If you have one activity in mind, you can keep the lighting simple with a single switch for all lights. If you want to use the patio space for several activities, you may want options. To diversify how your patio is lit, you can arrange the lighting into different switched zones, creating flexibility in how the space feels at night. Here are five different ways to create unique lighting for your patio.
1. Provide Functional Light
In ancient times, sailors preferred dim light to eat their hard tack in ship galleys so they wouldn’t see what their not-so-enticing food. In the 21st century, if you have a dinner table outdoors, you will likely want to see your entire spread, as well as your guests! Downlights, or directional spot lights with bright light, can be mounted on pergolas, walls, or trees to specifically light a table. For these zones, it is important to provide more lumens with higher wattage lamps.
If you want to provide illumination for safe walking, you can use path lights elevated on posts to cast broad light over walking surfaces. Stairs and precarious edges of patios are especially important to provide clear, direct lighting. If you are building a new patio, you can put recessed lights in the flatwork and riser lights in steps to provide illumination right where you need it.
2. Define the Edges
Lighting the edges of your patio or the adjacent landscape can be for function or for feel. Sometimes it is nice to look out the window and see orderly lighting on the edge of a patio. It will make you feel comfortable by extending your visible perimeter when you hear a spooky sound outside. In addition, you can light objects in the landscape adjacent to the patio such as boulders, art, tree trunks or plants. This makes the patio feel safe and defined even if you aren’t lighting the patio itself.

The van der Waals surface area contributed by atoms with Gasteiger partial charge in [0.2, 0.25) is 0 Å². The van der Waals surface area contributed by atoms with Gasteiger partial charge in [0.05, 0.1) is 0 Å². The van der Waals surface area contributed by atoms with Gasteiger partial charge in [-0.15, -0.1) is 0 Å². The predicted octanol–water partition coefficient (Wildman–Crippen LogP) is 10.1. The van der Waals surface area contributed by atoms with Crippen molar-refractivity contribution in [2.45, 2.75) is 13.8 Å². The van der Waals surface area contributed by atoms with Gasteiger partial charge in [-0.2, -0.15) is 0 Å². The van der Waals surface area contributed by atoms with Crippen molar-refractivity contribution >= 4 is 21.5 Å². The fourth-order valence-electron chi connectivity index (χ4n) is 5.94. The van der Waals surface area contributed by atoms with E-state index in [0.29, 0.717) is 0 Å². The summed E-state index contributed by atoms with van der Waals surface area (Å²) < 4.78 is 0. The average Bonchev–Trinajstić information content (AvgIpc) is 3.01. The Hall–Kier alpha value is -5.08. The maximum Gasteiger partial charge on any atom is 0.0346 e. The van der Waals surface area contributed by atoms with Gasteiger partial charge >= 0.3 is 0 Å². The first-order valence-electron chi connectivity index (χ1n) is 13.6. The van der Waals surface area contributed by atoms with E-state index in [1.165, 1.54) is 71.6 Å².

Use path lights or recessed lights to light the edge of paving. Use broad beamed wash lights to illuminate boulders and low plants for low detail textures and colors. Use directional narrow beam up lights or spot lights to focus on art pieces, tree trunks, or specimen plants.
3. Create an Outdoor Room
It is amazing how a patio can feel open and exposed in the day, but warm and cozy at night with proper lighting. Rooms are intended to be comfortable with walls and ceilings at proportionate heights. Ancient Greek architecture used the golden ratio of 1:1.61; create a comfortable patio space with a width 1.61 times wider than the perceived ceiling height. As a rule of thumb, you can strategically light things to make the space feel a bit wider than it is tall. Use whatever is around – trees, bushes, walls, pergolas, fences – to emphasize this feel. Lighting a few select features will cause your mind to connect the dots and feel the geometry of a room you have created.
Trees are great for this use because you can up light the trunk to create a wall and feather the light into the canopy to define the ceiling at the right height. Built structures like pergolas are nice because they can be customized and can provide opportunities to up light, down light, or create wall or ceiling light patterns.
4. Create Ambiance